Dylan Huang, Director at Archiland Architecture, says his time at Unitec was pivotal in shaping his architectural career.
Dylan began a Bachelor of Architecture at Unitec in 2011. At the time, he’d already completed a Diploma in Architecture in Wellington, had three years’ work experience and started his own architectural firm, Archiland Architecture.
“I made the decision to work full time throughout my studies as, for me, gaining work experience was just as important as achieving my education. Unitec allowed me to cross-credit my Diploma towards a year and a half of the Bachelor of Architectural Studies, so I was able to work and still complete the degree over two years instead of three.”
Dylan went on to complete a Master’s in Architecture at Auckland University in 2015, and since then Archiland has continued to grow. Today, the busy Ponsonby based firm has 15 staff and works on a variety of multi-unit residential housing design projects as well as hotels, commercial projects, manufacturing factories and, more recently, a tourism project.
“Gaining my degree at Unitec allowed me to take my business to the next level. Of all three institutions I’ve studied at, I see Unitec as the most critical. It was much more personal, the lecturers were so supportive and I learned a lot. My third year of Bachelor's study was particularly pivotal to my career, as we looked at the practical elements of architecture that are so important in our business.”
An ongoing connection with Unitec
Since completing his studies, Dylan has maintained a relationship with Unitec in a number of different ways – from hiring Unitec graduates at Archiland to sponsoring international students via the Archiland Scholarship and having a presence at Unitec’s open days.
“Nearly 90% of Archiland’s staff are from Unitec. We’ve employed graduates from other places, but we find the attitude and skillset of Unitec students are really suited to our business. Over the past few years, we’ve moved from working on single homes to multi-unit housing, in line with the changes to Auckland’s Unitary Plan. Grads from Unitec’s Bachelor and Diploma in Architecture seem to fit our requirements – plus we find they’re hard-working and reliable.”
In 2018, Archiland sponsored four of Unitec’s international students, giving them a sponsorship of $3,000 each to help with their transition to New Zealand. Having been an international student himself, Dylan understands how difficult it can be to study in a new country and says Unitec really helped to support him through the transition of settling in Auckland.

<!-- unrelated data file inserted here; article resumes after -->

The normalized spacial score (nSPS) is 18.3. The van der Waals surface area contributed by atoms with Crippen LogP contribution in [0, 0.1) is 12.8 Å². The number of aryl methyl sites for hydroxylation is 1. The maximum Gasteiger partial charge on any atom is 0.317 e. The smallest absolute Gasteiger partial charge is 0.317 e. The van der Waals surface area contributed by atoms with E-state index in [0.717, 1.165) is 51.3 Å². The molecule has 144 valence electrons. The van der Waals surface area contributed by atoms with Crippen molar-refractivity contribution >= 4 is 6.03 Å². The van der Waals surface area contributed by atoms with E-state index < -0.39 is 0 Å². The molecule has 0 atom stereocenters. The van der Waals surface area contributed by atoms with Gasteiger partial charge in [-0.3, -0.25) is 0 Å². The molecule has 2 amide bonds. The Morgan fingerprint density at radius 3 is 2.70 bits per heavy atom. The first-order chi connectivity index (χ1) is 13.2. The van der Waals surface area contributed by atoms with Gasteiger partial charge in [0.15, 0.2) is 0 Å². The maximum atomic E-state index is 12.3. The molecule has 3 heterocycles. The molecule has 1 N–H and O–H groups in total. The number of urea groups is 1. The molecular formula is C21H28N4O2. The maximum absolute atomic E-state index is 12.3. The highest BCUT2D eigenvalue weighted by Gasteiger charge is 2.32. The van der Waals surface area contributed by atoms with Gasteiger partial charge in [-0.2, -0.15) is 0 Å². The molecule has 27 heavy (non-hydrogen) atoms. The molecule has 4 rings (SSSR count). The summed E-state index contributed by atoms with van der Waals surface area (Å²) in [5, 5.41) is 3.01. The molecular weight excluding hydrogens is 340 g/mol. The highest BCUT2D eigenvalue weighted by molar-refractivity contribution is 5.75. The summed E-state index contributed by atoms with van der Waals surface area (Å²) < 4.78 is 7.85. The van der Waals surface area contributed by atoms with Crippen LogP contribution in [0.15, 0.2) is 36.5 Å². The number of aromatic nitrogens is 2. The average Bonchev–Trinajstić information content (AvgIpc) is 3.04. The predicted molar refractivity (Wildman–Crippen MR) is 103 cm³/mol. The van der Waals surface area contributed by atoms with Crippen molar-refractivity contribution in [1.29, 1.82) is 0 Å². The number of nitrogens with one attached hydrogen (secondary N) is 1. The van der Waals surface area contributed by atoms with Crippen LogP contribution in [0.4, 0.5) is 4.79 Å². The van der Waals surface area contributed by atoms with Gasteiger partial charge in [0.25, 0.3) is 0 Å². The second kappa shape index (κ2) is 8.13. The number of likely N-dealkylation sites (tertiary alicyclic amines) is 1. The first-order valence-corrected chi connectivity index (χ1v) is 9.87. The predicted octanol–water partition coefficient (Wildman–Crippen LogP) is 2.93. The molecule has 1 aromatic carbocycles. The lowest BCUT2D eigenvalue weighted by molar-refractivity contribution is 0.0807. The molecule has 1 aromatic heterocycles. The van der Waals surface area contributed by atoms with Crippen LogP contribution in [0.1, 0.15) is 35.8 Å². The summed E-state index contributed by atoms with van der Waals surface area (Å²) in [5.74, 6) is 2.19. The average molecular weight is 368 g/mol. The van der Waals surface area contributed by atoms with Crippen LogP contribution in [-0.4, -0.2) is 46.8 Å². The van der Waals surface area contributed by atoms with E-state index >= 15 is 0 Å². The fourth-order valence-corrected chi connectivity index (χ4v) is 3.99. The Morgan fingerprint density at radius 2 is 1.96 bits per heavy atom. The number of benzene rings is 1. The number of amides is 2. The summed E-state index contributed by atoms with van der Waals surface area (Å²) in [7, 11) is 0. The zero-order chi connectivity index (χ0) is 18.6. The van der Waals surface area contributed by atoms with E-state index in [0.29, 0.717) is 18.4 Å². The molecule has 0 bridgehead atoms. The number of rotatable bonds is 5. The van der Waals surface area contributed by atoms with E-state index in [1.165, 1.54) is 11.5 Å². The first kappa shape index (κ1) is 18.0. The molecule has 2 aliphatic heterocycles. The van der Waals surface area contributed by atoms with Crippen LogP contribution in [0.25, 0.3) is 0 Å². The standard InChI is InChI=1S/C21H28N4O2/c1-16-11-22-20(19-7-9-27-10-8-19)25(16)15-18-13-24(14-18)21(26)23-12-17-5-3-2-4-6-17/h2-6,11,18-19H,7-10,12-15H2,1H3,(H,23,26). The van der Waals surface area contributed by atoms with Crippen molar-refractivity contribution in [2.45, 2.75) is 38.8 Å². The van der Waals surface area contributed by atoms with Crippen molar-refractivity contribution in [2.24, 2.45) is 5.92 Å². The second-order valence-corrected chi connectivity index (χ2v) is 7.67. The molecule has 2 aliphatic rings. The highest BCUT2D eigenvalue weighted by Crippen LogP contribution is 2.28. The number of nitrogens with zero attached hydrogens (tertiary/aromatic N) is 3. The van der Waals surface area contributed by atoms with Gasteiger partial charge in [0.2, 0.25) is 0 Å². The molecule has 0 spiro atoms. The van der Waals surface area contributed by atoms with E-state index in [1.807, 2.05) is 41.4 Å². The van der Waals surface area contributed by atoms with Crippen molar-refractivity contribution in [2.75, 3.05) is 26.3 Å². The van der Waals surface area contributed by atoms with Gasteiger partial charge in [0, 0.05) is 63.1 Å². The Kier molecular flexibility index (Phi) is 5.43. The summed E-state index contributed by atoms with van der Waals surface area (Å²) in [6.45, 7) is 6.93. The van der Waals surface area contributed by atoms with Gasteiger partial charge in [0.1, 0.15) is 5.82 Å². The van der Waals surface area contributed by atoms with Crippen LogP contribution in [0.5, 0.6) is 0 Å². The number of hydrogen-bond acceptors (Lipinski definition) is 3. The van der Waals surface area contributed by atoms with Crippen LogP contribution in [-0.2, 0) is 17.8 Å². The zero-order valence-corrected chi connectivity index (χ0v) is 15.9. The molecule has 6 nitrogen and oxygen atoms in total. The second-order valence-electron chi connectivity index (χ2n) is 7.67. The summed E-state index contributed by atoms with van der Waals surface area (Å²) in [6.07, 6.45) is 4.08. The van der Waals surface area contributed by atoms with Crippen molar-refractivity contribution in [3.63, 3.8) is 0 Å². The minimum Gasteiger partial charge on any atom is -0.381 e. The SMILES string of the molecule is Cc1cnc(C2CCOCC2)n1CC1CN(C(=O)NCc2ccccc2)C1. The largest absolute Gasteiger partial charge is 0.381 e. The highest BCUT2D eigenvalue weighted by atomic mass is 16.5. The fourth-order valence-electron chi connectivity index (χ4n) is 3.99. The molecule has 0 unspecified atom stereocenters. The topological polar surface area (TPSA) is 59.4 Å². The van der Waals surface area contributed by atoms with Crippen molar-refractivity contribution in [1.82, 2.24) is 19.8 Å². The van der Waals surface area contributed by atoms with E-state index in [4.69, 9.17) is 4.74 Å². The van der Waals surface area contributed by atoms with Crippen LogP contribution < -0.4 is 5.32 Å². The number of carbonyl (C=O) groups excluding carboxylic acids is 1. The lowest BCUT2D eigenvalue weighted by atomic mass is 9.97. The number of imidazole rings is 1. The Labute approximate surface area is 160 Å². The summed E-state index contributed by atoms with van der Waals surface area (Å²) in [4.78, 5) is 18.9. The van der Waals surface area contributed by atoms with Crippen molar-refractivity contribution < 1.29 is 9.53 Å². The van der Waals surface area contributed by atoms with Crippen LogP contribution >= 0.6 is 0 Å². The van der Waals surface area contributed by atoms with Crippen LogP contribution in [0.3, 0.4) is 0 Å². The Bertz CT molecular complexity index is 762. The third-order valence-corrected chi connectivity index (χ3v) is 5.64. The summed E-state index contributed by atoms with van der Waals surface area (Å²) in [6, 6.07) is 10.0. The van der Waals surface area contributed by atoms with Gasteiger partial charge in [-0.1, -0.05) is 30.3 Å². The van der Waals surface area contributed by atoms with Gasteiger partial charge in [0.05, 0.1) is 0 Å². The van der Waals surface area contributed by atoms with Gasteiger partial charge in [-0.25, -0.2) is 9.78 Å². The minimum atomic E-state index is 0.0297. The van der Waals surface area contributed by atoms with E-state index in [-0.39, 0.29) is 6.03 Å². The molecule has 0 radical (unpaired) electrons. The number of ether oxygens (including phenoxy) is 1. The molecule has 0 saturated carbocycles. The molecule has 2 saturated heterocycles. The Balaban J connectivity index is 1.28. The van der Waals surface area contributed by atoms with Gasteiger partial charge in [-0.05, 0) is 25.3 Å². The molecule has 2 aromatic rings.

“I finished high school in North East China and came to New Zealand as an international student in 2007. It can be lonely when you first arrive, trying to grasp the language and culture, but when I moved to Auckland I found Unitec made the process really easy. When you’re learning in English it’s hard to understand what the teacher is saying – you have to go home and translate what they’ve said before you can even start studying! This is especially difficult in the building industry, where there’s lots of terminologies. Through Archiland’s sponsorship, we wanted to offer some monetary support to help students through this process.”
Facing challenges head on
Archiland also specialises in Building Information Modelling (BIM) and Prefab, and helps Chinese building material suppliers achieve NZ code compliance certification – something most other designers shy away from. Dylan says he enjoys the challenge that situations like this present.
“I love facing new problems and overcoming difficult situations, it’s very rewarding. I think it’s important to try new things, to test yourself in your career if you want to set yourself apart.”
With 200-300 Chinese Architectural Design companies in New Zealand, it’s a competitive environment. Dylan says he is committed to making sure Archiland stands out from the rest.
“Most other Chinese designers work from home to keep costs down. We wanted to have a point of difference – to represent the Chinese design community with a proper architectural practice that’s professional and of a really high standard. That’s why we have our own offices. There’s plenty of time to work from home when I’m older!”
Challenging himself and working hard is how Dylan has approached both his education and his career, and it’s certainly paid off. He says his advice to students would be to do the same.
“Working while studying is important – even if it’s just part-time or volunteering – and take the opportunity to show you’re a good worker. Employers will notice if you have a good attitude! Today, as an employer myself, I always take note of how our volunteer or intern students approach their work. I can see how they operate first hand, and I’ll keep the good ones in mind for full-time roles when they come up.”